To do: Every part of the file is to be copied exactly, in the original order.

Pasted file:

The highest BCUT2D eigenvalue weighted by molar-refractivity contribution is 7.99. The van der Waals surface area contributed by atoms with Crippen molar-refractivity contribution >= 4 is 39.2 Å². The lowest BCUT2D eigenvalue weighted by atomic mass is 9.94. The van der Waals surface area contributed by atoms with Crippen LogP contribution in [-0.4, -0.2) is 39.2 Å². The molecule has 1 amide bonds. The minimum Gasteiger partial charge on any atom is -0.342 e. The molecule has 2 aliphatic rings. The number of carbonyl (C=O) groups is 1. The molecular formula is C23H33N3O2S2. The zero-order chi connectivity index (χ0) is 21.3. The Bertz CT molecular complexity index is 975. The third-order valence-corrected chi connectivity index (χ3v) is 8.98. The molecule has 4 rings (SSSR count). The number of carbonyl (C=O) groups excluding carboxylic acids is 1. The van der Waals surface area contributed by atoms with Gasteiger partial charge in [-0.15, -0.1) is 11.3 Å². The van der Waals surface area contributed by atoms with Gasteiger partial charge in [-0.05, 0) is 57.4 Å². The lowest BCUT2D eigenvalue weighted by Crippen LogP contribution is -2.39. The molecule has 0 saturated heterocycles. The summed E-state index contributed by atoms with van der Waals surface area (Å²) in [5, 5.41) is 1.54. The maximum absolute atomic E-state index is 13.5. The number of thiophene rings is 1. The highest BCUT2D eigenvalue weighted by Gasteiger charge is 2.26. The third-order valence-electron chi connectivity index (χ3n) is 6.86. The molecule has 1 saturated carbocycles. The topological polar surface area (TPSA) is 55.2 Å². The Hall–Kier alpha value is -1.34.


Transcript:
The highest BCUT2D eigenvalue weighted by molar-refractivity contribution is 7.99. The van der Waals surface area contributed by atoms with Crippen molar-refractivity contribution >= 4 is 39.2 Å². The lowest BCUT2D eigenvalue weighted by atomic mass is 9.94. The van der Waals surface area contributed by atoms with Crippen LogP contribution in [-0.4, -0.2) is 39.2 Å². The molecule has 1 amide bonds. The minimum Gasteiger partial charge on any atom is -0.342 e. The molecule has 2 aliphatic rings. The number of carbonyl (C=O) groups is 1. The molecular formula is C23H33N3O2S2. The zero-order chi connectivity index (χ0) is 21.3. The Bertz CT molecular complexity index is 975. The third-order valence-corrected chi connectivity index (χ3v) is 8.98. The molecule has 4 rings (SSSR count). The number of carbonyl (C=O) groups excluding carboxylic acids is 1. The van der Waals surface area contributed by atoms with Gasteiger partial charge in [-0.15, -0.1) is 11.3 Å². The van der Waals surface area contributed by atoms with Gasteiger partial charge in [-0.05, 0) is 57.4 Å². The lowest BCUT2D eigenvalue weighted by Crippen LogP contribution is -2.39. The molecule has 0 saturated heterocycles. The summed E-state index contributed by atoms with van der Waals surface area (Å²) in [5, 5.41) is 1.54. The maximum absolute atomic E-state index is 13.5. The number of thiophene rings is 1. The highest BCUT2D eigenvalue weighted by Gasteiger charge is 2.26. The third-order valence-electron chi connectivity index (χ3n) is 6.86. The molecule has 1 saturated carbocycles. The topological polar surface area (TPSA) is 55.2 Å². The Hall–Kier alpha value is -1.34.